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Rapidly Enlarging Bullous Plaque

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Lower leg lesion

A 26-year-old previously healthy man presented to the emergency department with a new asymptomatic enlarging lesion on the lower leg that had appeared 4 days prior as a self-described “pimple” and rapidly evolved. The patient also reported chills, fatigue, and decreased appetite during that time. Physical examination revealed a red to violaceous, well-demarcated, bullous plaque involving much of the left lower leg. Laboratory studies demonstrated a hemoglobin level of 8.1 g/dL (reference range, 14.0–17.5 g/dL), hematocrit level of 23.7% (reference range, 41%–50%), platelet count of 26×103 /μL (reference range, 150–350×103 /μL), and a population of circulating blast cells and metamyelocytes.

What's your diagnosis?

brown recluse spider bite

bullous fixed drug eruption

bullous pyoderma gangrenosum

necrotizing fasciitis

Sweet syndrome

The Diagnosis: Bullous Pyoderma Gangrenosum

A bone marrow biopsy revealed 60% myeloblasts, leading to a diagnosis of acute myeloid leukemia (AML). A biopsy obtained from the edge of the bullous plaque demonstrated a dense dermal neutrophilic infiltrate with extravasated erythrocytes (Figure). Fite, Gram, and Grocott-Gomori methenamine-silver staining failed to reveal infectious organisms. Tissue and blood cultures were negative. Given the pathologic findings, clinical presentation including recent diagnosis of AML, and exclusion of other underlying disease processes including infection, the diagnosis of bullous pyoderma gangrenosum (PG) was made. The lesion improved with systemic steroids and treatment of the underlying AML with fludarabine and venetoclax chemotherapy.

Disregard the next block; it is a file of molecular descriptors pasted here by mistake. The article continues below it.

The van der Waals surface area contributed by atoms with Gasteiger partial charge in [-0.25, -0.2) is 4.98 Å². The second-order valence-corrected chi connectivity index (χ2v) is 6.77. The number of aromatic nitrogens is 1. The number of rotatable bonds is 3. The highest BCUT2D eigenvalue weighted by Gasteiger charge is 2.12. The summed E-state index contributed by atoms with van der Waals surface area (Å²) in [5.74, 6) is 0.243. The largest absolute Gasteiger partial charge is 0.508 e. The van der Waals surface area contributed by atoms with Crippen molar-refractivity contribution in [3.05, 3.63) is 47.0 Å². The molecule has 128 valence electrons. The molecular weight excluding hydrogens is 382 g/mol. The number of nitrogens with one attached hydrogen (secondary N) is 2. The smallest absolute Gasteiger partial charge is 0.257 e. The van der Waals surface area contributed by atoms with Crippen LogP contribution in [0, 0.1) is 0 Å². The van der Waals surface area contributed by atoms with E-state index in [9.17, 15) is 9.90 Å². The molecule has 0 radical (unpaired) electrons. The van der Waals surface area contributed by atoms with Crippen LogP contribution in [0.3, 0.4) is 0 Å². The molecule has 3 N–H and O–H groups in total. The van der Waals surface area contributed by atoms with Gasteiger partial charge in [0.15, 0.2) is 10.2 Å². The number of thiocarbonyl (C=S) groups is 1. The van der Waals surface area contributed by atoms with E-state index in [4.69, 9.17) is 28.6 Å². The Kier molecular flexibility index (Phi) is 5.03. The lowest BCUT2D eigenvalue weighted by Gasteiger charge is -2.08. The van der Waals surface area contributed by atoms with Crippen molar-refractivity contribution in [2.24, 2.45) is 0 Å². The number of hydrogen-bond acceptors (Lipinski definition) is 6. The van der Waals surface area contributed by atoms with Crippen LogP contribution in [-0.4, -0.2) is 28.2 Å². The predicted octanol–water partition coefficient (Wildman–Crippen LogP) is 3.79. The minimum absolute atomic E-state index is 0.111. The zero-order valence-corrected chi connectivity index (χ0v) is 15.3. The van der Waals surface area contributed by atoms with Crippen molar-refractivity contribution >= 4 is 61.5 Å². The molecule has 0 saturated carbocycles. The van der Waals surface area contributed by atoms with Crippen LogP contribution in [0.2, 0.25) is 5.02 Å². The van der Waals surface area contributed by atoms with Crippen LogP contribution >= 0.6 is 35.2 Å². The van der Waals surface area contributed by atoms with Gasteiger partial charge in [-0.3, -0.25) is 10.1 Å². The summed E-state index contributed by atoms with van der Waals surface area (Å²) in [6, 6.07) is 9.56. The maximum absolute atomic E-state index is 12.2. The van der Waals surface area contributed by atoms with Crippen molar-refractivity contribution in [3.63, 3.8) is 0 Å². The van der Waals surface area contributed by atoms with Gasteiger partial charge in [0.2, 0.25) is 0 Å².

Medium-power view demonstrated a dermal neutrophilic infiltrate with extravasated erythrocytes (H&E, original magnification ×20).

Medium-power view demonstrated a dermal neutrophilic infiltrate with extravasated erythrocytes (H&E, original magnification ×20).

First recognized in 1916 by French dermatologist Louis Brocq, MD, PG is a sterile neutrophilic dermatosis that predominantly affects women older than 50 years.1,2 This disorder can develop idiopathically; secondary to trauma; or in association with systemic diseases such as inflammatory bowel disease, rheumatoid arthritis, and hematologic malignancies. The pathogenesis of PG remains unclear; however, overexpression of inflammatory cytokines may mediate its development by stimulating T cells and promoting neutrophilic chemotaxis.3

Pyoderma gangrenosum classically presents as a rapidly enlarging ulcer with cribriform scarring but manifests variably. Four variants of the disorder exist: classic ulcerative, pustular, bullous, and vegetative PG. Ulcerative PG is the most common variant. Bullous PG is associated with hematologic malignancies such as primary myelofibrosis, myelodysplastic disease, and AML. In these patients, hematologic malignancy often exists prior to the development of PG and portends a poorer prognosis. This association underscores the importance of timely diagnosis and thorough hematologic evaluation by obtaining a complete blood cell count with differential, peripheral smear, serum protein electrophoresis with immunofixation, and quantitative immunoglobulins (IgA, IgG, IgM). If any of the results are positive, prompt referral to a hematologist and bone marrow biopsy are paramount.3

The diagnosis of PG remains elusive, as no validated clinical or pathological criteria exist. Histopathologic evaluation may be nonspecific and variable depending on the subtype. Biopsy results for classic ulcerative PG may reveal a neutrophilic infiltrate with leukocytoclasia. Bullous PG may include subepidermal hemorrhagic bullae. Notably, bullous PG appears histologically similar to the superficial bullous variant of Sweet syndrome.